7. Nothing much grosses you out, and NSFW topics don't really make you uncomfortable.
Talking about bloody surgeries, disease-afflicted organs, or disgusting bodily fluids over a meal is normal among nurses. It's just the usual kwento with your friends. NBD, really.
8. You virtually have no social life.
Unlike most of your friends, your off-days aren't fixed on weekends. Thankfully, some of your friends adjust outings and get-togethers to your schedule, so your social life doesn’t really vaporize into thin air. However, your decision to go on that lakad still largely depends on your shift that day or the next day (because you can't go on a night out if your shift is 6 a.m. the next day!) If your friends are planning an out-of-town trip, you also consider if you can pick your off-days (and go on straight five-day shifts afterward) or if you have vacation leave credits left. And when you're forced to take a 12-hour shift when you have dinner plans, there's a great chance that your meal will be siomai, rice, and a bad case of FOMO on the side na lang.
9. A doctor's handwriting can be as confusing as Hangeul or hieroglyphics.
Maybe because they're always pressed for time, so some doctors really can't help it if their notes and orders are not decipherable. That's why you always have that favorite doctor whose legible penmanship makes your life easier.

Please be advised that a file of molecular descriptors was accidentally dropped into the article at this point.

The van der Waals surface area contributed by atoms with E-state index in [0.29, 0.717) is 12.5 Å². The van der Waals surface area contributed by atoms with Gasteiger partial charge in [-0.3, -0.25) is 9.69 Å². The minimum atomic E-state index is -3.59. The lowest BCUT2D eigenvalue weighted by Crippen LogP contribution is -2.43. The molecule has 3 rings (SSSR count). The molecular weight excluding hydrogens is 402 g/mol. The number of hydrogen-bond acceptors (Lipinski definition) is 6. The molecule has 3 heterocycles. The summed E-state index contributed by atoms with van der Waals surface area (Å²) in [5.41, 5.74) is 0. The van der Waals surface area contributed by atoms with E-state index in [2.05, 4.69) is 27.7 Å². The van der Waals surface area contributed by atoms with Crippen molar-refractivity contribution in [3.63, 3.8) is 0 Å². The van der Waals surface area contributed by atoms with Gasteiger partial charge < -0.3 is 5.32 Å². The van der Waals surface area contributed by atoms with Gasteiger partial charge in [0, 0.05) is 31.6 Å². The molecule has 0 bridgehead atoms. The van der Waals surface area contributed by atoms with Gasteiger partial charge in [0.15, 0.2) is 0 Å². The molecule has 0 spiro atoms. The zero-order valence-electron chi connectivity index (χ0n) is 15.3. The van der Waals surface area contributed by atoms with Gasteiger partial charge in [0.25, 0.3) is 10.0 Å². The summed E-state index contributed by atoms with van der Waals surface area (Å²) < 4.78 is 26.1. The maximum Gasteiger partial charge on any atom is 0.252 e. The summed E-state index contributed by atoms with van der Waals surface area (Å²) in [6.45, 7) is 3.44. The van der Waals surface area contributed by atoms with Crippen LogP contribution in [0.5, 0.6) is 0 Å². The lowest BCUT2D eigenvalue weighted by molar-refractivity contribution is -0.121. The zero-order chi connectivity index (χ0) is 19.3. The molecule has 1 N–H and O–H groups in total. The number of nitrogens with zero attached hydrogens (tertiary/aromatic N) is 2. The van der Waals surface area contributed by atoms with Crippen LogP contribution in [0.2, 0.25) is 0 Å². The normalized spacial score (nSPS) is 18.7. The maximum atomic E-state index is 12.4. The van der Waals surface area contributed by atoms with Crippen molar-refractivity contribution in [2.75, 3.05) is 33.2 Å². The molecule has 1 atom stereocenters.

10. There's one thing that secretly turns you on aside from the sight of a cute doctor: the sight of clearly visible veins.
Because, damn, those veins would make it so easy to start an intravenous line (what people normally call "dextrose" even though not all IV lines deliver dextrose).
11. When the person before your shift is absent, you die a little inside.
If you're lucky, your ward can get a floater who can help out with some of the tasks. But in the worst cases, especially during calamities, you need to take a double shift. That's 16 hours (or more), possibly with relatives who think you're there at their every beck and call. FML.
12. The job's not as easy as how TV shows typically portray it, and no matter how much you study in college, it's waaay harder.
It's not just about taking temperatures, giving sponge baths, and assisting doctors. If that were the case, nurses wouldn't need to study for four years and take the boards! The job requires you to be conscientious in every way—you need to be knowledgeable about every nursing task, you need to be skilled in procedures you're licensed to do, and you need to be a critical thinker in times of life and death. On top of this, you need to show empathy, think proactively, and be extremely patient. It's a whole mix of physical, mental, and emotional stress (and most of the time with little sweldo to look forward to. *sigh*)
13. Being a nurse never stops.
You're every tita or tito's "taga-BP", and aside from this never-ending role to take blood pressure readings, you're also tasked to administer injections like flu shots or even glutathione injections. You're also a walking WebMD to your friends, who share all their symptoms with you, need your reassurance that they don't have cancer, and depend on you for health advice. The best reward, though, is the gratitude you get from former patients who take the time to reach out to you. Those instances really make you kilig and push you to go on—no matter how toxic the job gets!